Do You Know Where Your Spouse is (Going to Be When You Retire)?
Posted Sep 12 2008 1:47pm
" Can We Talk?" a Wall Street Journal article, published in September of 2007, asks if couples are talking with each other about their retirement plans. The author mentions a Fidelity Investments survey of 502 couples who were interviewed separately and discovered that couples don't talk to one another about the crucial decisions of when they would each retire, whether one would continue to work after "retirement," whether they want to stay put or move, and what their preferences are about how they'd spend their time after they leave their full-time mid-years' life. Even fewer couples talk about how they'll fund their long futures...assuming, as most experts predict, that we have 3 or 4 decades to live after "retirement."
Jan Fulwiler and Karen Ostrov, retirement life experts, have developed a program in collaboration with Howard and Marika Stone of 2Young2Retire to help couples begin the process of planning, visioning, and decisioning about this next exciting phase of life.
They suggest that with 2-3,000 extra hours to spend together, couples are putting themselves at risk by keeping mum about this. It must be a sensitive topic. Why is that? I can only speculate.
As much as my husband and I talk about everything, and considering that I am a retirement coach, it's surprising, no, shocking! that we have not talked in detail about what we envision for our lives after we leave our full time jobs. We both love our work...most of the time...do we imagine we'll be working this much, or this intensively into our 70's, 80s, and beyond? Are we in denial about aging and believe we'll have the energy and motivation to do this until we die? Are we afraid to face the possibility that we have different agendas or timeframes, as many couples discover once they do retire?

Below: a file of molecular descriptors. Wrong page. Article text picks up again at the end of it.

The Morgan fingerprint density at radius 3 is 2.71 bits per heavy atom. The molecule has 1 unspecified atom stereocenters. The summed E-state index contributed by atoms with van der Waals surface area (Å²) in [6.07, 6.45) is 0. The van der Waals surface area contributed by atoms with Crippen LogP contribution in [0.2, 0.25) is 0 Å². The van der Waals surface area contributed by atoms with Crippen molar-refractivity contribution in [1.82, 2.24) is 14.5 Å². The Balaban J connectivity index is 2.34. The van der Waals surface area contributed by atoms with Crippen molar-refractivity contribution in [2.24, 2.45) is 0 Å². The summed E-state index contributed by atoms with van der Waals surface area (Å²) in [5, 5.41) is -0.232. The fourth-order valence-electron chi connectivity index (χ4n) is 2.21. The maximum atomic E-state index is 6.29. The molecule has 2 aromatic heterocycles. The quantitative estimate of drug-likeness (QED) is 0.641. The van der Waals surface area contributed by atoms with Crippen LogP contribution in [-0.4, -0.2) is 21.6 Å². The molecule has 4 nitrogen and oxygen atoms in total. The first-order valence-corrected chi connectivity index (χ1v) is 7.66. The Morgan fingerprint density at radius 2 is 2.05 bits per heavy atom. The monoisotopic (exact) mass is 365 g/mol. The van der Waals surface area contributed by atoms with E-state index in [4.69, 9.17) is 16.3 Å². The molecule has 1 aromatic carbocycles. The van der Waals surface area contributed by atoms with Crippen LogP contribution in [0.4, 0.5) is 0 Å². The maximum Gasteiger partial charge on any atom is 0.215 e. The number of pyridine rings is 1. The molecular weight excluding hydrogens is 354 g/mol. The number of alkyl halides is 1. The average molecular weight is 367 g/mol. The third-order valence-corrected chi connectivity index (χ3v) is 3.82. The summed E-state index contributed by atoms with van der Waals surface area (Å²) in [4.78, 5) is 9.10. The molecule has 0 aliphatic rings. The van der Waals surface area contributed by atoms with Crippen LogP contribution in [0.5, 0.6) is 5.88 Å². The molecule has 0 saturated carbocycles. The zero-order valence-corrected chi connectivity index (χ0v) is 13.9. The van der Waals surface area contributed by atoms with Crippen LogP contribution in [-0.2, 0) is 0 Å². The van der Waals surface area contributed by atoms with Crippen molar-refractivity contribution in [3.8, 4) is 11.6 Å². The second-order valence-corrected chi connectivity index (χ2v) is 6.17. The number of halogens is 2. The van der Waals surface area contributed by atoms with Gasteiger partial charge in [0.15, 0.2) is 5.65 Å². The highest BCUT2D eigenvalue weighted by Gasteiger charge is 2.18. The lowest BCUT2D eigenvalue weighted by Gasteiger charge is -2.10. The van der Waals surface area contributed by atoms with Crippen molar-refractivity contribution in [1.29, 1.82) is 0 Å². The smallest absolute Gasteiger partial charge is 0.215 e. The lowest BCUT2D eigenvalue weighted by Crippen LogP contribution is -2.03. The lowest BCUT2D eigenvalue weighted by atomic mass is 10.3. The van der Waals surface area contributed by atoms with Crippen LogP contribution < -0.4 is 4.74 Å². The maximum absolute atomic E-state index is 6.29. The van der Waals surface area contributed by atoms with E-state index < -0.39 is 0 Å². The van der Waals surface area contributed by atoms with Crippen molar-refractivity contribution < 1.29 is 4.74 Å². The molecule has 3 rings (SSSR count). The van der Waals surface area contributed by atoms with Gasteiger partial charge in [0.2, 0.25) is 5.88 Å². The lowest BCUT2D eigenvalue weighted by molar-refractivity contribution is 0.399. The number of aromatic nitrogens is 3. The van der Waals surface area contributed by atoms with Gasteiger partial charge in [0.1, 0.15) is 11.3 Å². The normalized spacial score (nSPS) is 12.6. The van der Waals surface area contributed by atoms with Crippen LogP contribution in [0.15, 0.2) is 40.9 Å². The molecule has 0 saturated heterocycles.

It's a popular belief that most people spend more time planning their next 2-week vacation together than they do their decades-long retirement. If you are one of those couples who has neglected this important topic, here's some thoughts that Fulwiler and Ostrov offer (with my embellishments) to help you start thinking together about how you want these bonus years to be for you:
Review what you enjoy, as opposed to what gives you transitory pleasure. Enjoyment is more long-term, challenges your mind and body, and has the possibility of putting you in flow, that wonderfully alert, conscious state where time passes effortlessly.
Create a vision calendar of how you'd each like your life to look when you don't have to report for a job 50-60 hours a week. Fill in each time slot separately for an optimal kind of week or month and then share those calendars over a nice dinner in a quiet restaurant.
Consider to what extent either or both of you want to give back or leave a legacy of writing, products, experience, or money to the world. How would you do that?
Set aside time to try out fantasies that you each have, whether it be living in a different place, working in a different field, volunteering, starting a business together, learning a new activity that you want to deepen your involvement in. Don't assume it'll be as wonderful as you think without trying it first.
Give yourselves permission to do things, such as traveling or learning a new sport... separately, alone, with friends, or with a group.
Develop Plans B and C, should your plans fall through, because of illness, disability, or psychological need in either of you or your family or because of other conditions, such as not being able to sell your house or not having as much money as you expected to have.
Most important of all...Talk about it and Plan. Don't go into this potentially fruitful period with blinders on. I'm going to do it TODAY.